Near-drown­ing re­port a ‘white-wash’


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The mother of a young Cromwell girl who was brought back to life af­ter ‘drown­ing’ in a com­mu­nity pool says an in­ter­nal in­ves­ti­ga­tion into the in­ci­dent is a ‘‘com­plete white wash’’ and rid­dled with er­rors.

Rachelle Crooks has been on a cru­sade to in­crease pool safety and aware­ness at the Cromwell Swim Cen­tre af­ter her 6-year-old daugh­ter nearly drowned at the pool on May 11 last year.

Rachelle and her chil­dren Amelia, 6, and Ri­ley, 10, were vis­it­ing the pool for the first time. Crooks was sit­ting with other care­givers at the end of the ther­a­peu­tic pool watch­ing her daugh­ter play­ing. Un­aware the pool depth dropped away, Rachelle thought Amelia was safe. Sud­denly she was gone. Ri­ley raised the alarm, run­ning past two life­guards who were talk­ing. He yelled to his mother who jumped into the pool. The two life­guards stood pool­side while she handed Amelia’s life­less body up. For five min­utes Amelia showed no signs of life while a nurse who was at the pool per­formed CPR with as­sis­tance from a life­guard. Af­ter five min­utes, Amelia was breath­ing and was taken to Dunedin Hos­pi­tal.

‘‘I thought my baby girl was gone. I was in ut­ter shock and am in­ca­pable of de­scrib­ing my daugh- ter lay­ing there life­less. I can not re­move the hor­rific vi­sion em­bed­ded in my head,’’ Crooks says.

At Work­safe’s re­quest, the Cen­tral Otago District Coun­cil car­ried out a Duty Holder Re­view into the near drown­ing which Crooks says is noth­ing but a ‘‘white-wash’’. It fails to ac­knowl­edge the in­com­pe­tence of the life­guards; in­ad­e­qua­cies in the pool’s health and safety sys­tems and pro­ce­dures; the in­ves­ti­ga­tion also ex­cluded her and had er­rors.

The Duty Holder Re­view iden­ti­fied the lack of ‘‘mother’s’’ su­per­vi­sion as the ba­sic cause.

Rachelle said she was out­raged when she read the duty-holder re­view.

‘‘I was ac­tively watch­ing my daugh­ter. How dare they blame me when the life­guards were stand­ing talk­ing - know­ing full well where the change in depth oc­curs. Nei­ther I, nor my chil­dren, were made aware of the haz­ard. There was no sig­nage of this pos­si­ble dan­ger. The life­guards should have taken more re­spon­si­bil­ity and fol­lowed procedure. They were not skilled enough, were in­ad­e­quate and in­com- pe­tent. They were not su­per­vis­ing the pool at the time; They didn’t ‘res­cue’ Amelia - I jumped in; They had to be told what to re­trieve; They didn’t at­tach the de­fib­ril­la­tor. Th­ese life­sav­ing skills should have been done au­to­mat­i­cally.’’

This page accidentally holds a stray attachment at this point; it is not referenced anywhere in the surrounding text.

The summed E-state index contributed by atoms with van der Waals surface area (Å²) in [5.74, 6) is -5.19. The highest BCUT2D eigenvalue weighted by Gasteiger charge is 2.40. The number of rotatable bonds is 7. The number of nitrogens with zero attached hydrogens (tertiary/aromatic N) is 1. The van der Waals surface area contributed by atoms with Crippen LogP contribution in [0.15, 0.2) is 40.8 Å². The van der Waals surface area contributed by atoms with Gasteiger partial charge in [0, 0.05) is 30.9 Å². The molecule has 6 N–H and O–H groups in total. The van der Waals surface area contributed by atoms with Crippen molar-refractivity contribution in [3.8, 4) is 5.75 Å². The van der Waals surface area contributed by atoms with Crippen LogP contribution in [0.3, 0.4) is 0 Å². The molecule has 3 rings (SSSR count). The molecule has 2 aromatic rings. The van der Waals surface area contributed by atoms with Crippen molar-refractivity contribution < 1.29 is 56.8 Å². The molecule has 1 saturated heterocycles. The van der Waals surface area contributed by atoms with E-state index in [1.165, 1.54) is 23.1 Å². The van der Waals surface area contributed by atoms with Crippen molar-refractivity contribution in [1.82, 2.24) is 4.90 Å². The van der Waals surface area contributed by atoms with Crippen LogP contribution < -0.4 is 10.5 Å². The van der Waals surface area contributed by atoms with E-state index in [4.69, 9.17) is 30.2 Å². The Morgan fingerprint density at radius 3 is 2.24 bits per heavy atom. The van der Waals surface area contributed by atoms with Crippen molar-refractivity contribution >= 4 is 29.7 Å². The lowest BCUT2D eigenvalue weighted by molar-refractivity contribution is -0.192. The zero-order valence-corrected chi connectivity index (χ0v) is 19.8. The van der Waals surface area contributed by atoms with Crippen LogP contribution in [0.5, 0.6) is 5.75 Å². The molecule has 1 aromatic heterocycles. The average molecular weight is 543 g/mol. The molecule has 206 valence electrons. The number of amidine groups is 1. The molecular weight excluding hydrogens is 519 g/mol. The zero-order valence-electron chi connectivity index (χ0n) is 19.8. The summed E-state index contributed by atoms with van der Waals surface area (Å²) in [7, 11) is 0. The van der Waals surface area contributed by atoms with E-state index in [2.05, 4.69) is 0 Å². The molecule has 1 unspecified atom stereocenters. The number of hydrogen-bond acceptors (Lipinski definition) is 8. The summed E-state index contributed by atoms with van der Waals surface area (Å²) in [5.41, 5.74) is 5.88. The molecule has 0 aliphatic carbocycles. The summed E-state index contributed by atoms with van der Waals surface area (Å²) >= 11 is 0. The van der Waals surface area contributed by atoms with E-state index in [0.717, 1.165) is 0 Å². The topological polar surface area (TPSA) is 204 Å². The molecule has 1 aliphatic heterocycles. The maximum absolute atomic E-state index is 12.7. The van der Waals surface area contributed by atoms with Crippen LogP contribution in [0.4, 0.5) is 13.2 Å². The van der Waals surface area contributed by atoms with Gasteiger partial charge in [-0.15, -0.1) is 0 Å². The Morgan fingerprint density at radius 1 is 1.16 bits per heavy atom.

She had also voiced con­cern at be­ing ex­cluded from the re­port, but was ‘‘fobbed off’’.

‘‘Just over a week had past and I merely re­sponded (that) I was still in shock and car­ing for the needs of my chil­dren.’’

Cen­tral Otago District Coun­cil chief ex­ec­u­tive Leanne Mash said the in­ves­ti­ga­tion was com­pleted in a timely man­ner and Crooks did not want to par­tic­i­pate at that time. ‘‘Staff were aware of the dis­tress she was un­der and re­spected her po­si­tion.’’

Coun­cil had pro­vided fur­ther in­for­ma­tion to Work­safe, which had also car­ried out a site in­spec­tion. Coun­cil had since un­der­taken ‘‘a num­ber of ac­tions’’, in­clud­ing the high­light­ing of su­per­vi­sory re­spon­si­bil­i­ties for care­givers of chil­dren aged un­der eight, and de­vel­op­ing ad­di­tional sig­nage. Mayor Tim Cado­gan had com­mu­ni­cated and met with the par­ents and had ac­knowl­edged their con­cerns and dis­tress.


Cromwell Swim Cen­tre.

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